The following “guest post” was a comment left on “How To Completely Clean Your WordPress Installation” by a gentleman named Daniel J. Dick. He makes some excellent points, and due to it’s length I decided to feature the comment in it’s own post, rather than approve it in place. Enjoy.
I think Nick sums up how most of us feel about malicious hackers, script kiddies, and spambots that wreck other people’s stuff.
My apologies to everyone that reads this that are searching out how to fix your blog. It is obviously meant for the little, no good, no life having, soulless human maggot out there that creates viruses, malicious scripts and hacks other peoples stuff. YOU SUCK BIG MOOSE C#&@!!
Most of my sites have been on C-panel setups just because of cheapness and laziness on my part. But, I’ve been a Unix / Linux hack for about 30 years, so I grabbed up a VPS, set up Centos 5, Apache, PHP, MySql, Exim, and all the way I like it with a little Perl script to throw anyone who tramples on various triggers into the firewall straight away, and before I even had the thing known to any DNS servers anywhere, it already had trapped about 60 or 70 IP addresses, and they were not false alarms. Now if that many are blocked trying to break into SSH alone, imagine how many would be flooding into the applications that have ports open on any given system, especially AFTER it was known to the world by name!
If you have a website, don’t think in terms of “if” it will be attacked by hackers and spambots, and don’t think in terms of “when” either. Think in terms of enlarging the gaps between times hacking attempts are successful and recoveries are necessary. Think in terms of how many hackers you can trap and report and how many hacking attempts you can block, and how well you can isolate them from the false alarms. If you block them by IP, you’ll find most of your users are on IP addresses shared throughout the comcast and AT&T community, and you cannot block those ranges without blocking out most of your users. So, you may want to block them temporarily, say 2-4 days and release them just to make sure they don’t hit you with a denial of service attack or a brute force attack. This will at least keep your system from being hammered and help reserve your bandwidth and computing resources for constructive work.
Cut back the number of ports you have open. If you put a million door lock onto the front door of your house but the door is made of balsa wood, a 3 year old might kick it in by accident. If you secure your front door and leave your back door open, you’re still out of luck. What are the points of entry? What protections are there on those? If they get in, what can they compromise? Can they use one service to plant a mine for another service?
At one time, everyone laughed at the thought that opening an email could cause a problem. “Email is just a text file.” “You’re just reading it, silly!” True, but what does the email reader do with what it reads? Does it process mime types or any kinds of files? A kidnapper may be unable to unlock the front door of your house, but if he can tell your 3 year old child you won a million dollars and need to open the door to get it, you may end up getting a call with a demand to pay a million dollars in ransom.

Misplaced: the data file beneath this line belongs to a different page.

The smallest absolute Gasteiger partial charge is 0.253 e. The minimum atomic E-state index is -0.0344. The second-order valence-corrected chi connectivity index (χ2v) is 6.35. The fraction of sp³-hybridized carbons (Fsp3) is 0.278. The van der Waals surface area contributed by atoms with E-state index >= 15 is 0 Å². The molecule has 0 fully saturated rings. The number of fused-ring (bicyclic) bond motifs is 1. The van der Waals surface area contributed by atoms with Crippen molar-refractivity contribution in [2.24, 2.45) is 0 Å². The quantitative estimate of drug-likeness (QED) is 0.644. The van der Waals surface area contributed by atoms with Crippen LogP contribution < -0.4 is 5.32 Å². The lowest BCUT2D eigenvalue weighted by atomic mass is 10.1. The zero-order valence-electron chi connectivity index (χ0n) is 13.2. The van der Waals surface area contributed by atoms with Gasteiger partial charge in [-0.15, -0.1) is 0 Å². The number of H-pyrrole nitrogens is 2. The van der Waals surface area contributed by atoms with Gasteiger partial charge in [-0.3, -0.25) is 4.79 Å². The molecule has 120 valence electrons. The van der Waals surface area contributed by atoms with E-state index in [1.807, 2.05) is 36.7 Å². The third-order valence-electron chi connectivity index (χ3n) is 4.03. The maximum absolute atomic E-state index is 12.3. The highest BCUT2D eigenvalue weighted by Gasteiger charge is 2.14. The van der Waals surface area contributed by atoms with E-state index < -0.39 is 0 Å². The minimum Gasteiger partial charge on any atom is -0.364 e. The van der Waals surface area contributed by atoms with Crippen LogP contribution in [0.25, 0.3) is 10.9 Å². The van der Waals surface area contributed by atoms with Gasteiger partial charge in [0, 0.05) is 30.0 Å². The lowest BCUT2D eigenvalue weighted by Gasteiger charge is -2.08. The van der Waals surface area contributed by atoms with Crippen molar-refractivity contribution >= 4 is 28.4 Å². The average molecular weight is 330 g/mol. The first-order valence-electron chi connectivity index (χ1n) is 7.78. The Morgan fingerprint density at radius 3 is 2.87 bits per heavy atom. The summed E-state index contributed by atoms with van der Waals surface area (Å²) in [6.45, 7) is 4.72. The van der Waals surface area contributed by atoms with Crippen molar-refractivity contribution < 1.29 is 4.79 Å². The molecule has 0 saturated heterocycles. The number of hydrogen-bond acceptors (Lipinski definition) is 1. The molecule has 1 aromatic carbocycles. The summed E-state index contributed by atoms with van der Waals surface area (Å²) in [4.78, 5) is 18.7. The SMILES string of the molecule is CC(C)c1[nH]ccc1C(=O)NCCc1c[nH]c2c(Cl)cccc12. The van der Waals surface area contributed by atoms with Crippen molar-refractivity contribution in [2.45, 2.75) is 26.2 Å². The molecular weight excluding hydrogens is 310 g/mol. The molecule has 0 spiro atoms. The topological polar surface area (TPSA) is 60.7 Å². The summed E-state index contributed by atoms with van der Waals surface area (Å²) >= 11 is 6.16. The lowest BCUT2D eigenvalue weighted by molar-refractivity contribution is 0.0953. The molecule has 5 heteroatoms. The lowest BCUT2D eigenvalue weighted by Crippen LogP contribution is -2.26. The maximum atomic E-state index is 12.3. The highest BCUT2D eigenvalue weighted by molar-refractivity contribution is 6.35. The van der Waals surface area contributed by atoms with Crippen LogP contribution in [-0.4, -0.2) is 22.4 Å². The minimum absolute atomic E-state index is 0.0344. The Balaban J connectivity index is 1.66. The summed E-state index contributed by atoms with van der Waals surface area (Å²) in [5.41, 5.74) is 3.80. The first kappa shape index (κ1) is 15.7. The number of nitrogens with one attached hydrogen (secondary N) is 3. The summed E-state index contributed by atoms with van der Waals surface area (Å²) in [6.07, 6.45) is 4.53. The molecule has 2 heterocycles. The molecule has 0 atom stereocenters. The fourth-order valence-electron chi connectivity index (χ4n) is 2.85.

So often we think if someone is really competent in security, it will be impossible for any hacker to break in without getting caught. One would like to think that security is a terminal project–one with a beginning and an end, that you can sign off on completion and your work is done forever. It isn’t. No more than ending all war and establishing permanent world peace is a terminal project unless you’re God.
You can set policies, brainstorm, gather ideas, organize them, let them spawn ideas, and let the creative juices flow, and then organize them again until you have a full set of projects, policies and procedures and methodologies for implementing them. You can weigh risks calculating potential losses against costs of prevention and come to an idea of what is most important. You can set up disaster recovery strategies, and in them beware of the fact that when you take backups, there will be times you will be backing up viruses and corruption as well, and many times corruption and viruses may be intertwined into the ongoing collection of data and you’ll need methods for weeding things out whether you like it or not. But, it has to be part of the plan.
But, in the end, it may almost seem like security is about good backups and disaster recovery first and then the rest of the prevention is about performance, reliability, reduction of downtime, protection of reputation, and overall efficiency.
There will be times when there are conflicts between progress and safety. There may be times people feel they cannot get any work done because security is too tight, too insulting, too bothersome, too pedantic, too whatever. And sometimes there will be folks whose die-hard commitment to security is in ignorance hindering progress while providing no real security at all.
It’s a pain, really. And yet every pain has its joy and satisfaction and opportunity to do excellently where others have failed. Without a battle there can be no victory. Without something to overcome, nobody can become an overcomer. It’s a curse and a blessing.
Whew…that was longwinded!